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Top 3 hiking pole dilemmas

Award winning travel writer, hiker, and adventurer Stacey Wittig sporting her hiking gear. // photo courtesy of the author.

Award winning travel writer, hiker, and adventurer Stacey Wittig sporting her hiking gear. // photo courtesy of the author.

Why are so many people that spend time on hiking trails so ambivalent about using hiking poles? I often meet a hiker who seems to be struggling with a dilemma about using these devices, even when they know that the hiking pole has been used by serious hikers since prehistoric times.

Why are today’s hikers so conflicted over usage of this apparatus? Here are three causes of the modern hiking pole dilemma I frequently run across:

1. Hikers see hiking poles as “a crutch.” defines a crutch as “anything that serves as a temporary and often inappropriate support, supplement, or substitute.” Well, hiking poles or staffs are kind of like crutches, aren’t they? I appreciate my hiking sticks most on the downhill. By leaning into my hiking poles when the trail leads downward, I transfer weight from my upper body through my shoulders, arms and hands onto the poles. I envision myself as a sure-footed, four-legged creature: my hiking sticks are my forelegs. The beauty of this exercise? I am taking weight off my knees. Knees tend to be the weakest link for most outdoor enthusiasts, so I figure that anytime we can alleviate “wear,” we are extending the shelf life of our knees.


Hiking the Inca Trail to Machu Picchu, Peru, is much easier with a pole. // photo: Stacey Wittig

2. Fear of looking “old.”
The other more common definition of crutch is “a staff or support to assist a lame or infirm person in walking.” Well, in today’s youth-focused society, a cultural stigma exists: we do not want to look lame, infirm or – the worst yet – old. I believe that this is the biggest reason that people avoid using hiking poles – they think “sticks” will make them look old.

3. Misguided worry that the pole may “get in the way”
Another objection I hear is that a hiking pole seems like just another gadget that will get in the way. I’ve heard hikers often complain that a pole “will distract me from my hiking experience.” Let me ask you this, when you are on a Sunday drive in the country, does your steering wheel distract you from the scenery? Probably not. Using a hiking stick is like driving a car. Once you learn how (which should only take a couple of hikes) it becomes second nature. Hiking poles will become part of the rhythm of your gait.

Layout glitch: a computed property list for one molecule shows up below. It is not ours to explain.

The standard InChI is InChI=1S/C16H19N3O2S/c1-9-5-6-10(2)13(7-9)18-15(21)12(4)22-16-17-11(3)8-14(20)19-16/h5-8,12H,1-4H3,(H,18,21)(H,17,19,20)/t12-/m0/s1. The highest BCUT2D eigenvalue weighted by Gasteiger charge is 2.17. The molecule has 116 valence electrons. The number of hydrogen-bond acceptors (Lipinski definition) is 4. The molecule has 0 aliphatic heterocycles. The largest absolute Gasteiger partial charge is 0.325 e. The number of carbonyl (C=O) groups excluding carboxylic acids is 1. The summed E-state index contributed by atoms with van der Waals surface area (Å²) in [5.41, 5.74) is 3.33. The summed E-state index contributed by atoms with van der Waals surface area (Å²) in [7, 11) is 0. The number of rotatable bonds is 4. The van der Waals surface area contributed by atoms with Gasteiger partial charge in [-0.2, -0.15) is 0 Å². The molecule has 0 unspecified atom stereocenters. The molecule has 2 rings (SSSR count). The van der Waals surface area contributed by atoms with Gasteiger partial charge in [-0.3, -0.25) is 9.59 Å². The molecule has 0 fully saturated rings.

I can still hear the clop, clop, clop of poles hitting ancient bricks along El Camino de Santiago in northern Spain. It’s the sound of pilgrimage, the sound of movement. Many times the arc of your arms swinging the poles will actually set the pace of your hike and give you greater momentum. I have been using hiking poles on and off for the past twenty years. I started using just one (the mono pole method) but in the past five years have evolved to using two. Technically, poles force me into a better walking posture, give me a more full-body workout and help move me along at a faster pace. Most long-distance trekkers would not begin a hike without their hiking sticks.

Some hikers prefer two poles. // photo: Stacey Wittig

Some hikers prefer two poles. // photo: Stacey Wittig

What do you think? Do you use hiking poles? If not, are you ready to try? Leave your comments below.

Stacey “Vagabonding Lulu” is an Arizona travel writer based in Flagstaff, AZ. Learn more about her adventures at


One Comment

  1. I remember back in the Spring of 1993 acquiring my first set of Leki poles preparing for the John Muir Trail. I had seen them advertised in “Backpacker” and considering some of the endorsements, I decided they would likely aid my journey due to a major knee reconstruction following a motorcycle accident in 1981. Packing a 67-75 pound pack, I knew I would need all the aid I could muster and the use of poles just made logical sense. Reason for the pack weight was because we were only able to arrange one cache drop of our food so I in essence became the proverbial mule. Not only did the poles make the trip much more enjoyable and more pain-free, the stability they offered on steep descents made for much more sure-footedness and much less stress on the lower back overall. On a somewhat humorous note; I was pointed and laughed at by quite a few fellow backpackers when under the snow line declaring “where’s the best skiing” or “did you forget your skis?” That was 93 and today it’s a rarity to not see several hikers on the trails minus hiking poles. If you are still contemplating the use of poles, you are sincerely cheating yourself and your overall joint health backpacking or merely day hiking. The poles are a common sense answer to our bi-pod instability. Four legged critters are much more sure-footed, so the addition of the poles should honestly be a no brainer. Happy Trails.

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